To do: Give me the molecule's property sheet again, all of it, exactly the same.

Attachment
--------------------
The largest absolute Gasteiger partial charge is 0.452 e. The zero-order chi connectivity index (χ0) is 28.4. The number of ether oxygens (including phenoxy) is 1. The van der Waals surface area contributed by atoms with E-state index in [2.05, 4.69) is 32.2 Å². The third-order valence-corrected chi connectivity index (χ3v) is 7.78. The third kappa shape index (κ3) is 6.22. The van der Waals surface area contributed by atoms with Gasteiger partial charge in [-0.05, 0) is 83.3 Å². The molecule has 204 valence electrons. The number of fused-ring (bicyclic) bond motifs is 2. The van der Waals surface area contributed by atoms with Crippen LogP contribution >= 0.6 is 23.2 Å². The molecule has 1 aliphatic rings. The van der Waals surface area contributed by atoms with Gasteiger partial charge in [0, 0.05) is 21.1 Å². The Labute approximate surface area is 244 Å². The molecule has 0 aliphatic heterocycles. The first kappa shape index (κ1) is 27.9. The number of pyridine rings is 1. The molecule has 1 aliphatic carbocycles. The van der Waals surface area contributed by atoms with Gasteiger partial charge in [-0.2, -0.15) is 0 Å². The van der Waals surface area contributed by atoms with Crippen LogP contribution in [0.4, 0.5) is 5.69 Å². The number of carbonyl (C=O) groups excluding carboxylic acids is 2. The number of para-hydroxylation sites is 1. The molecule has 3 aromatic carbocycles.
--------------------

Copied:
The largest absolute Gasteiger partial charge is 0.452 e. The zero-order chi connectivity index (χ0) is 28.4. The number of ether oxygens (including phenoxy) is 1. The van der Waals surface area contributed by atoms with E-state index in [2.05, 4.69) is 32.2 Å². The third-order valence-corrected chi connectivity index (χ3v) is 7.78. The third kappa shape index (κ3) is 6.22. The van der Waals surface area contributed by atoms with Gasteiger partial charge in [-0.05, 0) is 83.3 Å². The molecule has 204 valence electrons. The number of fused-ring (bicyclic) bond motifs is 2. The van der Waals surface area contributed by atoms with Crippen LogP contribution >= 0.6 is 23.2 Å². The molecule has 1 aliphatic rings. The van der Waals surface area contributed by atoms with Gasteiger partial charge in [0, 0.05) is 21.1 Å². The Labute approximate surface area is 244 Å². The molecule has 0 aliphatic heterocycles. The first kappa shape index (κ1) is 27.9. The number of pyridine rings is 1. The molecule has 1 aliphatic carbocycles. The van der Waals surface area contributed by atoms with Gasteiger partial charge in [-0.2, -0.15) is 0 Å². The van der Waals surface area contributed by atoms with Crippen LogP contribution in [0.4, 0.5) is 5.69 Å². The number of carbonyl (C=O) groups excluding carboxylic acids is 2. The number of para-hydroxylation sites is 1. The molecule has 3 aromatic carbocycles.